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If 'f' a hard sound to pronounce for a toddler?

(22 Posts)
typsical Sun 28-Nov-10 14:42:06

My DS was 2 in Oct, and his speech is coming on really well. However, I noticed today that he doesn't pronunce the 'f' sound. I've worried about sounds he's struggled with in the past, and he eventually picks them up, so hopefully the same will happen here. Just wondering if 'f' is one that other toddlers have struggled with, as I always thought 'l' and 'r' were the tricky ones...? Thanks in advance.

typsical Sun 28-Nov-10 14:43:39

Sorry that should say Is not If in the title!

RockinRobinBird Sun 28-Nov-10 14:46:36

Don't know really. My dd can do fs rather too well (frandma, fream on her sore bottom etc). It's sp she struggles with.

HecateQueenOfWitches Sun 28-Nov-10 14:48:23

Sadly not always.

Especially if they are trying to say "duck"

In the park.

Loudly.

Rindercella Sun 28-Nov-10 14:51:14

'f' is one of the sounds DD (3) struggles with. She talks about when she went to the 'wunware' grin

That's funfair to the uninitiated!

typsical Sun 28-Nov-10 14:52:47

Haha. Hmm, hopefully it will come soon then. Luckily he can already say 'd'.

'sp' is quite tricky I suppose...

typsical Sun 28-Nov-10 14:54:01

Ah so he's not the only one. Grandad Phil is Grandad Will atm

lifeinagoldfishbowl Sun 28-Nov-10 14:55:29

I thought you were going to say if F is a hard letter to pronounce then why do I feel embarrassed when my child says duck and truck - loudly grin

typsical Sun 28-Nov-10 15:01:28

No but 'bridge' sounds very much like 'bitch' and he shouts it a lot on our walks. 'Mummy bitch!' grin

pirateparty Sun 28-Nov-10 15:06:07

Yes, definitely for my ds. He's 23 months and says 'coddee' (coffee), 'dog' (frog and dog) etc etc

I am sure it will come good - you don't hear many adults who can't say 'f' do you. I'd be more concerned if he was lisping or couldn't say 'r' a la Jonathan Woss - but still wouldn't be concerned at this age to be honest.

HeathcliffMoorland Sun 28-Nov-10 15:11:23

My cousin's DD used just ignore the existence of the letter f.

Thankfully, when she managed to learn to swear nobody knew.

Whenever she would utter 'uck!' in public her mother would start rambling on about ducks. Poor child was probably very confused!

Batteryhuman Sun 28-Nov-10 15:22:41

My Ds went to speech therapy for this. Get him to pretend to be a bunny and put his front teeth on his lower lip and blow. A perfect f will result!

The speech therapist showed me a chart with the order in which sounds are acquired and he had all the ones above f on the list and none of the ones below. it was fascinating. He then acquired the rest in the correct order.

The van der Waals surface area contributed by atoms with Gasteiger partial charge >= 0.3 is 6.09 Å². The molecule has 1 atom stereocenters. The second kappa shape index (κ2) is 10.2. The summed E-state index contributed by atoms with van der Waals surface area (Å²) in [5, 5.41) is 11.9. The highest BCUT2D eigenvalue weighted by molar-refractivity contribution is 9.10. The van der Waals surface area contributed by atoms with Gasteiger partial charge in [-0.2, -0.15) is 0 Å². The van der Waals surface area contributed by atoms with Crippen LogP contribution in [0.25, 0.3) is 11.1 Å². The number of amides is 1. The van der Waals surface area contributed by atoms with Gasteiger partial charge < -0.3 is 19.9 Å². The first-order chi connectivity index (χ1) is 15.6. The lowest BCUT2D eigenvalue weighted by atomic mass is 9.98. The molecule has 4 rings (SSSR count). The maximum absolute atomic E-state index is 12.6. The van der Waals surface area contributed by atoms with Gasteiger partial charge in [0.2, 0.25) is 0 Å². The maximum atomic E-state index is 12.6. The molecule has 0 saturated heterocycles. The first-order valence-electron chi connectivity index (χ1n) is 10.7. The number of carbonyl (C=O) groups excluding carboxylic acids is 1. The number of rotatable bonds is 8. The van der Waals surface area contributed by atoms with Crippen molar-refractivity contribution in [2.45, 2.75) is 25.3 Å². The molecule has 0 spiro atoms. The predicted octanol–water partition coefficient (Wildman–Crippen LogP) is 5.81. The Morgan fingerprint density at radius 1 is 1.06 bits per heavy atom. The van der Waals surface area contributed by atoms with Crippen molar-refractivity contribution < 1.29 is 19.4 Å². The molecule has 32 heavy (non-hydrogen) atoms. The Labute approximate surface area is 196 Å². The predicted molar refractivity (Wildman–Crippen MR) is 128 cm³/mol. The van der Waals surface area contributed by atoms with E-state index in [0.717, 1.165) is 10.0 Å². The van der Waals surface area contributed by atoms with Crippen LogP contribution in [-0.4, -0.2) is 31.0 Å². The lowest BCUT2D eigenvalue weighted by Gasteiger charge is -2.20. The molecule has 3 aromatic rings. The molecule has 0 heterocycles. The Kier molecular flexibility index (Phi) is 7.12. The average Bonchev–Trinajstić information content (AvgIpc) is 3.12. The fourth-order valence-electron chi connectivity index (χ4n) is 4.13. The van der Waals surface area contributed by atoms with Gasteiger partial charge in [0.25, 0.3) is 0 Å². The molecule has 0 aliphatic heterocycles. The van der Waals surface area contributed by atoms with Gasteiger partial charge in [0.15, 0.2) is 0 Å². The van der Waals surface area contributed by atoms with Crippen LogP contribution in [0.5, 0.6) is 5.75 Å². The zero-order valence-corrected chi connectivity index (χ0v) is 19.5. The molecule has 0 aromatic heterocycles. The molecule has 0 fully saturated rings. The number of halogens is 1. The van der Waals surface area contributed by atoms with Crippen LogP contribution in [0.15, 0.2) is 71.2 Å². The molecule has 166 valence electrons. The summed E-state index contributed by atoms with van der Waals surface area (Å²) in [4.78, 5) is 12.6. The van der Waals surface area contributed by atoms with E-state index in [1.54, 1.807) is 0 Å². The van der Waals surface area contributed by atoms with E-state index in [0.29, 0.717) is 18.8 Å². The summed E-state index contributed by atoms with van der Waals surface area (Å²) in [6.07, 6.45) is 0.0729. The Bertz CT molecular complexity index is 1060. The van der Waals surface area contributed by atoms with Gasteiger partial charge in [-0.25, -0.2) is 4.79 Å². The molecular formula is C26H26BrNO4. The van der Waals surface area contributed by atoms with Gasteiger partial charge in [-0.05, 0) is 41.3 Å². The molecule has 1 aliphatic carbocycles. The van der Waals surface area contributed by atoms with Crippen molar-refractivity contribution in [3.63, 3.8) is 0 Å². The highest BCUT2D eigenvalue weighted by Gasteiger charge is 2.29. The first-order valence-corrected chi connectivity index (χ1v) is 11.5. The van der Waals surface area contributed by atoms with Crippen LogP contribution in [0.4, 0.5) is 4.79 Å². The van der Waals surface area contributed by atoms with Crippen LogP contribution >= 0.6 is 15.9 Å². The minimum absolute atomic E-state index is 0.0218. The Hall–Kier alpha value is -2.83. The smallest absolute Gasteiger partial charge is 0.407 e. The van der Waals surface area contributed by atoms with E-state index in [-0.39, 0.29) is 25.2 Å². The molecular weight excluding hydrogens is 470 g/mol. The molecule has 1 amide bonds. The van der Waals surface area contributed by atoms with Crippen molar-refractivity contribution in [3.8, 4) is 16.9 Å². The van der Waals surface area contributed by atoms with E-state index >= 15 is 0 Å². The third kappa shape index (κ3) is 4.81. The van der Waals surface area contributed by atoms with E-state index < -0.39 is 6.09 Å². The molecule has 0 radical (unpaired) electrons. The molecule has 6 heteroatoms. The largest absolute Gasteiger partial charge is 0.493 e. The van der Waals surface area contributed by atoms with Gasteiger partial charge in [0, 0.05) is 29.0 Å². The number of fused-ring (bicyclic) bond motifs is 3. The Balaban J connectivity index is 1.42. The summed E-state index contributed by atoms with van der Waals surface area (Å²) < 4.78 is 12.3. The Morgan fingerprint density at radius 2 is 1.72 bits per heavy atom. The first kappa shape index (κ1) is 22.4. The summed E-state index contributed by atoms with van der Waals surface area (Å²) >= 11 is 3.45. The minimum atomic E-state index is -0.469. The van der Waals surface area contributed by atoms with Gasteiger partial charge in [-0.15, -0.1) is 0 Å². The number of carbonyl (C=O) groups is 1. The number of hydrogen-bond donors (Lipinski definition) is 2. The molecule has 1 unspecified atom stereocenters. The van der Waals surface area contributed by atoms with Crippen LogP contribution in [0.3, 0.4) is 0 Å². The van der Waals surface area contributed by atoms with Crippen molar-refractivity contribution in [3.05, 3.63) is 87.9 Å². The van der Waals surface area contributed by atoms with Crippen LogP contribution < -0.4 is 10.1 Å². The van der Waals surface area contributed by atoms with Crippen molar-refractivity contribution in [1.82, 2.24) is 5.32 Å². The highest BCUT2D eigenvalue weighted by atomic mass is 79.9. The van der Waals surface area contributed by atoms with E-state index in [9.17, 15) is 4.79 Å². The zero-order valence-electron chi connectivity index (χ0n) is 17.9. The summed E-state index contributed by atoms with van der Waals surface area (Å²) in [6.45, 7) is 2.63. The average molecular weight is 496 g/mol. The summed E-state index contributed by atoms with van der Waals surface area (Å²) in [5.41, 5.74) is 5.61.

typsical Sun 28-Nov-10 15:26:14

Wow, that is amazing. I'm going to go on Google to try to find that chart! And I'll definitely be playing bunnies later

typsical Sun 28-Nov-10 15:26:27

Thank you !

indiechick Sun 28-Nov-10 15:28:03

Not for mine, she repeated for fuck's sake perfectly in the car the other day. Naughty mummy!

GrimmaTheNome Sun 28-Nov-10 15:41:39

Yes, 'f' can be a hard one - in fact I can remember myself not being able to say it so I must have been 3 or 4, I substituted 'b' so I ate with a 'bork' and 'funny bunny' was 'bunny bunny'

My DD had difficulty with f and s - both substituted with 'd'. So sleepsuits were 'deepdoots' and her beloved 'floppy dog' was 'doppy dog' - DH thought she was trying to say 'Soppy dog' and thus he is still named to this day grin

We both grew out of it - I did use that rabbit teeth trick to help DD

geoffwhite247 Mon 29-Nov-10 12:07:09

I went to my friend's the other day - his four-year-old spent the whole afternoon calling me "Jess" - as a Geoff I'd say that answers your question!

EauRouge Mon 29-Nov-10 12:13:21

My DD was also 2 in October and can't say 'f', she says them as 'h' so fork becomes hork, funny becomes hunny and four becomes a word that she luckily only says between three and five so I don't get too many funny looks grin. I wouldn't worry too much, at this age there are plenty of children that barely speak at all.

SKYTVADDICT Mon 29-Nov-10 12:16:58

Sometimes it is, sometimes it isn't. I am sure it will come to him.

Unfortunately my toddler uses 'f' instead of 'tr' - a tad embarrassing as his Daddy is a trucker blush and my older dds encourage him to say it!

ClapTrap Mon 29-Nov-10 23:44:16

I think it might be for some. My DD (2.7) has good language skills, however can not pronounce f or s (both pronounced as a d). I have decided not to worry about it yet as everything else seems to be fine. I will try the bunny trick though ;)

ClapTrap Tue 30-Nov-10 19:58:40

I had a play with this speechquest.net

They want £8 for a full assessment, but you can answer the questions and get a rough idea about whether your child requires SAL intervention without paying. Interestingly they ask whether your child can pronounce f or s in any position within a word. I have been monitoring my DD today and it appears she can.
Interesting questionnaire, worth a peek.

I also found a document via Google which says that 50% of children can pronounce 'f' between 2.5-3 years and 90% by four years of age.
It doesn't specify whether that is at the beginning of the word or in any position.

drivingmisscrazy Tue 30-Nov-10 20:44:46

for a long time DD (22mo) said 'h' for 'f', so a fork was a hork (odd); she can say it now, but substitutes it for other sounds she can't manage yet, 'swings' are 'fwings' etc. I think they find sounds that you make with your lips at the front of your mouth more difficult (f, sw etc), but I'm no expert. I think it's amazing how they master something so difficult at all - I love observing how she learns

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